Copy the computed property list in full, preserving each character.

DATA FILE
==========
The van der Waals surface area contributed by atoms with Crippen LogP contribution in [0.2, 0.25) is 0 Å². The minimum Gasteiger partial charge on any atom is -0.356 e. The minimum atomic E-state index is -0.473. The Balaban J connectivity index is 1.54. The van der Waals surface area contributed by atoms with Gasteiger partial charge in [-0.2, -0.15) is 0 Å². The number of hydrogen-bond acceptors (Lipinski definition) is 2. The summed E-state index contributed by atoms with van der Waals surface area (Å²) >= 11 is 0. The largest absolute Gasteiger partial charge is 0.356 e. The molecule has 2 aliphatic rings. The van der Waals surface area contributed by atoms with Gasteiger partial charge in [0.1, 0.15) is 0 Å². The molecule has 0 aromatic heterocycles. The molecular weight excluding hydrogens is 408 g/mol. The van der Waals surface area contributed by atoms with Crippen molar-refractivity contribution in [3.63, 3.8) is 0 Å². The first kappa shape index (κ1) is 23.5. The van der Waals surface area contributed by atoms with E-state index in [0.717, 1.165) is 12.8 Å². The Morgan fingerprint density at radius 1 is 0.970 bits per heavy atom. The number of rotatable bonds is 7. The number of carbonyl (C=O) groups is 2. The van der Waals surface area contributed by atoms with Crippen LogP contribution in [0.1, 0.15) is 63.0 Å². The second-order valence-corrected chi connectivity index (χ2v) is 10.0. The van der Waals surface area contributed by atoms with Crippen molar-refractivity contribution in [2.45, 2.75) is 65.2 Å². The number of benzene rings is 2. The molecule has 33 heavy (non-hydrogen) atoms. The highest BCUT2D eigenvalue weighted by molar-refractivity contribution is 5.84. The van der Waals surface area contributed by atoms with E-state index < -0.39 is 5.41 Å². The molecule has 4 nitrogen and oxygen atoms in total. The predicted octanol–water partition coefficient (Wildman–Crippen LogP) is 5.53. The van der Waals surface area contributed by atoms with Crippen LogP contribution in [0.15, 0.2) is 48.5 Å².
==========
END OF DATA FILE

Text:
The van der Waals surface area contributed by atoms with Crippen LogP contribution in [0.2, 0.25) is 0 Å². The minimum Gasteiger partial charge on any atom is -0.356 e. The minimum atomic E-state index is -0.473. The Balaban J connectivity index is 1.54. The van der Waals surface area contributed by atoms with Gasteiger partial charge in [-0.2, -0.15) is 0 Å². The number of hydrogen-bond acceptors (Lipinski definition) is 2. The summed E-state index contributed by atoms with van der Waals surface area (Å²) >= 11 is 0. The largest absolute Gasteiger partial charge is 0.356 e. The molecule has 2 aliphatic rings. The van der Waals surface area contributed by atoms with Gasteiger partial charge in [0.1, 0.15) is 0 Å². The molecule has 0 aromatic heterocycles. The molecular weight excluding hydrogens is 408 g/mol. The van der Waals surface area contributed by atoms with Crippen molar-refractivity contribution in [3.63, 3.8) is 0 Å². The first kappa shape index (κ1) is 23.5. The van der Waals surface area contributed by atoms with E-state index in [0.717, 1.165) is 12.8 Å². The Morgan fingerprint density at radius 1 is 0.970 bits per heavy atom. The number of rotatable bonds is 7. The number of carbonyl (C=O) groups is 2. The van der Waals surface area contributed by atoms with Crippen LogP contribution in [0.1, 0.15) is 63.0 Å². The second-order valence-corrected chi connectivity index (χ2v) is 10.0. The van der Waals surface area contributed by atoms with Crippen molar-refractivity contribution in [2.45, 2.75) is 65.2 Å². The number of benzene rings is 2. The molecule has 33 heavy (non-hydrogen) atoms. The highest BCUT2D eigenvalue weighted by molar-refractivity contribution is 5.84. The van der Waals surface area contributed by atoms with E-state index < -0.39 is 5.41 Å². The molecule has 4 nitrogen and oxygen atoms in total. The predicted octanol–water partition coefficient (Wildman–Crippen LogP) is 5.53. The van der Waals surface area contributed by atoms with Crippen LogP contribution in [0.15, 0.2) is 48.5 Å².